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Government Lawyers NewsletterThe newsletter of the ISBA’s Standing Committee on Government Lawyers

February 2005, vol. 6, no. 3

In This Issue…

  • Government Lawyers Committee hosts brown-bag luncheon on networking
    The Government Lawyers Committee sponsored the brown-bag lunch, "Jobs, Networking, and Why Do I Work for the Government?" on June 22, 2004.
  • Ethics corner: Discipline of public sector attorneys: some recent dispositions of interest from Illinois and other states
    The Illinois Supreme Court ordered a two-month suspension of an associate judge's license to practice law, on the basis of false statements that he made in answering questions on his application for a judgeship.
  • News you can use
    A Sangamon County judge has entered an order that enjoins the Illinois Department of Children and Family Services (DCFS) from using lay persons to represent it at its administrative hearings.
  • In-sites
    In the November 2003 edition of this newsletter, I introduced you to the ARDC's Web site and told you that portions of the site were still under construction.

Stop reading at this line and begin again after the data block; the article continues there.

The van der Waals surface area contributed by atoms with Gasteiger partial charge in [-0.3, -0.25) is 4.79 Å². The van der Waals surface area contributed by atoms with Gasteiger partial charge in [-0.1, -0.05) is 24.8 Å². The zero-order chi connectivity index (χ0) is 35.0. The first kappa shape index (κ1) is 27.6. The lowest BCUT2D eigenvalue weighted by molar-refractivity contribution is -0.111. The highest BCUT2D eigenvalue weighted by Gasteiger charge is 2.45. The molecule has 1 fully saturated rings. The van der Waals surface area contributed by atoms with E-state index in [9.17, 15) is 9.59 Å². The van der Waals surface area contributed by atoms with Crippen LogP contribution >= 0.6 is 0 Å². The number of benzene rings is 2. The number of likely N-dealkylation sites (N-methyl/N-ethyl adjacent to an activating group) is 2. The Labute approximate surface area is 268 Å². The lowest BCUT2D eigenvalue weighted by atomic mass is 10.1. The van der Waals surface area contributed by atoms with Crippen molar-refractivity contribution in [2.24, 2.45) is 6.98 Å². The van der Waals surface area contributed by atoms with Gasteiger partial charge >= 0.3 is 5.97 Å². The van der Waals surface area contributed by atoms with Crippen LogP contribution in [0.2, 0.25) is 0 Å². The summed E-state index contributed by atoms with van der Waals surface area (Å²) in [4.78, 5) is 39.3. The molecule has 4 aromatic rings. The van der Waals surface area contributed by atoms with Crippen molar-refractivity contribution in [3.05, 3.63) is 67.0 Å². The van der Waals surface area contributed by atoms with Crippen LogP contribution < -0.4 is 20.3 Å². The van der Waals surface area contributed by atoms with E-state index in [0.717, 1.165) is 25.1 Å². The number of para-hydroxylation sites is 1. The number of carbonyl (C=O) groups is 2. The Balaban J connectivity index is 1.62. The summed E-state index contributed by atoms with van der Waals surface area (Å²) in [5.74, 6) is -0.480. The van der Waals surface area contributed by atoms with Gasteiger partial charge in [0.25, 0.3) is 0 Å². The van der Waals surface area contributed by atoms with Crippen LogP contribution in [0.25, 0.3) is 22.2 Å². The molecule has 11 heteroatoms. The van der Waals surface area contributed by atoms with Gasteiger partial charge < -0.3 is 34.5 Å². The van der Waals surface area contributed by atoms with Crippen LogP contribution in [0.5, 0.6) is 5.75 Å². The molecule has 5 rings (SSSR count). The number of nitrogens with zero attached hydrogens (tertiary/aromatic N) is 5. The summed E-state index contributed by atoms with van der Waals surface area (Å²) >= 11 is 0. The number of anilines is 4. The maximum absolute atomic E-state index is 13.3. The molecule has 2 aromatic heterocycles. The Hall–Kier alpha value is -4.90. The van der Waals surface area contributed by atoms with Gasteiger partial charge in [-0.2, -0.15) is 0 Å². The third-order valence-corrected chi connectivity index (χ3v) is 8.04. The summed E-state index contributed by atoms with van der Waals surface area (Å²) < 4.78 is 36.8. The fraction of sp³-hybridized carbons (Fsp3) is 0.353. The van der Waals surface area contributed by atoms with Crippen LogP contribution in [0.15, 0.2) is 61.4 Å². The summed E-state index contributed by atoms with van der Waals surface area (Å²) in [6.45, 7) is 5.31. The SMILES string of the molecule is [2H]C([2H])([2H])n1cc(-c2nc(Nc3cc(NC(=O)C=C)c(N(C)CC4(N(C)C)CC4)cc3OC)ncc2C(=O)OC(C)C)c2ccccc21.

• Case law update
    Appellate court erred when it approved of trial court's use of contempt petition to order detention of minor defendants in response to violation of terms of court supervision imposed as result of guilty plea to municipal ordinance.
  • Communications and confidentiality issues: A cautionary tale
    The ISBA Legal Department recently received a phone call from an agitated lay person who had overhead a lawyer on a commuter train discussing meetings with clients, naming clients, talking about billing practices and then dictating a memorandum to a client file that synopsized a case and case strategy, naming other lawyers and witnesses in the case.

Disclaimer: This newsletter is for subscribers’ personal use only; redistribution is prohibited. Copyright Illinois State Bar Association. Statements or expressions of opinion appearing herein are those of the authors and not necessarily those of the Association or Editors, and likewise the publication of any advertisement is not to be construed as an endorsement of the product or service offered unless it is specifically stated in the ad that there is such approval or endorsement.